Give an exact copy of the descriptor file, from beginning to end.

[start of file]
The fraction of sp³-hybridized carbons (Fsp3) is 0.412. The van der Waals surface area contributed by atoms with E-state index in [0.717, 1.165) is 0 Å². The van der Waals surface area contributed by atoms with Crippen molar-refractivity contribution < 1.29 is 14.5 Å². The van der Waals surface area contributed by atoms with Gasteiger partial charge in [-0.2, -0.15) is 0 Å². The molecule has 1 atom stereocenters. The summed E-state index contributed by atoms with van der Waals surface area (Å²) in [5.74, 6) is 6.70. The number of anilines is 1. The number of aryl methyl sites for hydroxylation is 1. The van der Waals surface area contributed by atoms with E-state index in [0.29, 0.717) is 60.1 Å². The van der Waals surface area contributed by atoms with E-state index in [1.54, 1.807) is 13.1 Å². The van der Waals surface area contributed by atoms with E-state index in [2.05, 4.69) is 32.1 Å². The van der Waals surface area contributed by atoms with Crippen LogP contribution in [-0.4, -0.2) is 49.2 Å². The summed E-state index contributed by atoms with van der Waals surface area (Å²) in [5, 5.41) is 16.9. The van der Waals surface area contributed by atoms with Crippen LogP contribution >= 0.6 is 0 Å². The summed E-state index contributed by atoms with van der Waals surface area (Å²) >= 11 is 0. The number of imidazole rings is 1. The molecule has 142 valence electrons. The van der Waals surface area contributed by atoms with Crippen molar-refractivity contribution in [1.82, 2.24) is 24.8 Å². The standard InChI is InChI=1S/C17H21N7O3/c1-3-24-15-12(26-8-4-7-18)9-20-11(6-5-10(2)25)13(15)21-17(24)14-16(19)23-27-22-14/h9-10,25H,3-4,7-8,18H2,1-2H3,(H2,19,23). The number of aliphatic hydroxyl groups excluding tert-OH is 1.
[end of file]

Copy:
The fraction of sp³-hybridized carbons (Fsp3) is 0.412. The van der Waals surface area contributed by atoms with E-state index in [0.717, 1.165) is 0 Å². The van der Waals surface area contributed by atoms with Crippen molar-refractivity contribution < 1.29 is 14.5 Å². The van der Waals surface area contributed by atoms with Gasteiger partial charge in [-0.2, -0.15) is 0 Å². The molecule has 1 atom stereocenters. The summed E-state index contributed by atoms with van der Waals surface area (Å²) in [5.74, 6) is 6.70. The number of anilines is 1. The number of aryl methyl sites for hydroxylation is 1. The van der Waals surface area contributed by atoms with E-state index in [0.29, 0.717) is 60.1 Å². The van der Waals surface area contributed by atoms with E-state index in [1.54, 1.807) is 13.1 Å². The van der Waals surface area contributed by atoms with E-state index in [2.05, 4.69) is 32.1 Å². The van der Waals surface area contributed by atoms with Crippen LogP contribution in [-0.4, -0.2) is 49.2 Å². The summed E-state index contributed by atoms with van der Waals surface area (Å²) in [5, 5.41) is 16.9. The van der Waals surface area contributed by atoms with Crippen LogP contribution >= 0.6 is 0 Å². The summed E-state index contributed by atoms with van der Waals surface area (Å²) >= 11 is 0. The number of imidazole rings is 1. The molecule has 142 valence electrons. The van der Waals surface area contributed by atoms with Crippen molar-refractivity contribution in [1.82, 2.24) is 24.8 Å². The standard InChI is InChI=1S/C17H21N7O3/c1-3-24-15-12(26-8-4-7-18)9-20-11(6-5-10(2)25)13(15)21-17(24)14-16(19)23-27-22-14/h9-10,25H,3-4,7-8,18H2,1-2H3,(H2,19,23). The number of aliphatic hydroxyl groups excluding tert-OH is 1.